Mary Tanner, Peter J. Solomon Co.: I'd describe the financial landscape as "bipolar." We have to reconcile the desire for recovery with the hard fact that the real cost of capital is often going to be higher than the potential rate of return on your investment. And most of the Big Pharma stocks are still trading at historic lows. I am not convinced that an upturn in dealmaking is sustainable until we have some normalization of the financial landscape, as it is the cost of money and the poor measurability of risks to investors that really drives the calculation around opportunity.
William Looney: So is there a consensus that the number of deals is not the real issue, but rather a broader trend toward "strategic bifurcation, where the focus is on separating out the good deals: those grounded in strong science, that target favored therapy areas, provide clear patent terms, and allow for competitive differentiation that appeal to payers?
To adapt to this, we are seeing biotech companies focus on fewer compounds in order to produce a more robust licensing package. This too can have unintended consequences. The biotech company spends considerably more money on each program, so there are fewer PoC candidates. Those PoC packages that are successful are in high demand and in response in-licensing costs have risen dramatically.
Alex Scott, Eisai: What is driving the tighter scrutiny is the dictates of a changing market. The most important aspects are customer and payer expectations about value. In evaluating any deal, you have to ask first if the compound has been advanced under the old development approach, which emphasized meeting clinical endpoints and securing FDA registration; or under today's rubric, where the product is designed with the value proposition in mind for each stakeholder. A lot of candidates fail to register on the competitor-differentiation scale. By the time a product is in Phase III, building that broader case for reimbursement from scratch is virtually impossible.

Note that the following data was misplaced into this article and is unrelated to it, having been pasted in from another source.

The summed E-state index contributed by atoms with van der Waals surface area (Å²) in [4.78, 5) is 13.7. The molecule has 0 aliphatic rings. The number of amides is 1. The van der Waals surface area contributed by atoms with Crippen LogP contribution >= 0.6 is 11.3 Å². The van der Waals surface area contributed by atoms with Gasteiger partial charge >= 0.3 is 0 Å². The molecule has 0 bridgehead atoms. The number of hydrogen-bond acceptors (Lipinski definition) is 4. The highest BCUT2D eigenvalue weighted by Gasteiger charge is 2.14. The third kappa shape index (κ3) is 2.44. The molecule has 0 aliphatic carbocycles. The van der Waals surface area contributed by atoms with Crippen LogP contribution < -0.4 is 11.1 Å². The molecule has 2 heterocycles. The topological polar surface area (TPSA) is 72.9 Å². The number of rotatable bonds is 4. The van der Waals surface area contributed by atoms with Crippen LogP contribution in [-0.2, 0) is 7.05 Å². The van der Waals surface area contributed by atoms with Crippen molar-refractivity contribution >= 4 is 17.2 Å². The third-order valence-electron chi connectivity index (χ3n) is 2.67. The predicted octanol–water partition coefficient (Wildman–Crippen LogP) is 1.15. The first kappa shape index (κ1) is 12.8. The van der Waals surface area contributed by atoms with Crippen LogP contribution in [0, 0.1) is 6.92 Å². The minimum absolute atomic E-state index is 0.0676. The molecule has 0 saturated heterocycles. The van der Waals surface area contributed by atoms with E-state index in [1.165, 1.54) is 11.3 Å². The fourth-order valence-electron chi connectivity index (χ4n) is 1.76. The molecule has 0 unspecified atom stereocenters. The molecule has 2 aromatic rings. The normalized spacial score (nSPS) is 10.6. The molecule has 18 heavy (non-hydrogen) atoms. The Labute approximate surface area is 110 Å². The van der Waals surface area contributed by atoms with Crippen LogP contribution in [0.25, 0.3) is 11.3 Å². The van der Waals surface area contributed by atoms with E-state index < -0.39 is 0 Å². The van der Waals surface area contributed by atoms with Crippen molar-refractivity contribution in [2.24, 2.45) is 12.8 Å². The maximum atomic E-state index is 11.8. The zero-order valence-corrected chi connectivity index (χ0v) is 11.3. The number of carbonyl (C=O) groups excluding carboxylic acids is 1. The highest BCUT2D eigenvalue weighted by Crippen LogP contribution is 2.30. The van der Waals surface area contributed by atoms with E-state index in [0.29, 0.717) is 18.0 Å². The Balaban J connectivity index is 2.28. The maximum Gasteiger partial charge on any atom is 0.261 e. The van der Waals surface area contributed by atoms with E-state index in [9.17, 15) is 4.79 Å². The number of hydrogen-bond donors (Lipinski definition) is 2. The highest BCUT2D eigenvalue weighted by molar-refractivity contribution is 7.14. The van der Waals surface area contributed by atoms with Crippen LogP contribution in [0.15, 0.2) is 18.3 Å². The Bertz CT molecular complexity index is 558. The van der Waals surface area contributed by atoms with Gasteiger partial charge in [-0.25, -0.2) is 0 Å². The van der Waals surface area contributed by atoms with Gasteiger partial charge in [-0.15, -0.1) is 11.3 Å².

Alec Scott, Eisai: The advent of the customer-focused business model also means that company culture must bend to the art of the deal. This is important because, as has been noted, good acquisition or licensing opportunities are scarce. When they do arise, speed in both evaluation and execution is critical to sealing the deal with partners that often have multiple options. Further on, you have to avoid the mindset of insisting that an acquisition or licensee fit into some existing structure instead of working to place the new asset where it can have the most impact. We say at Eisai that our partnering strategy combines the resources of a large company with the ingenuity and flexibility of the smallest startup. This is an appealing message to the diverse constituencies with whom we work.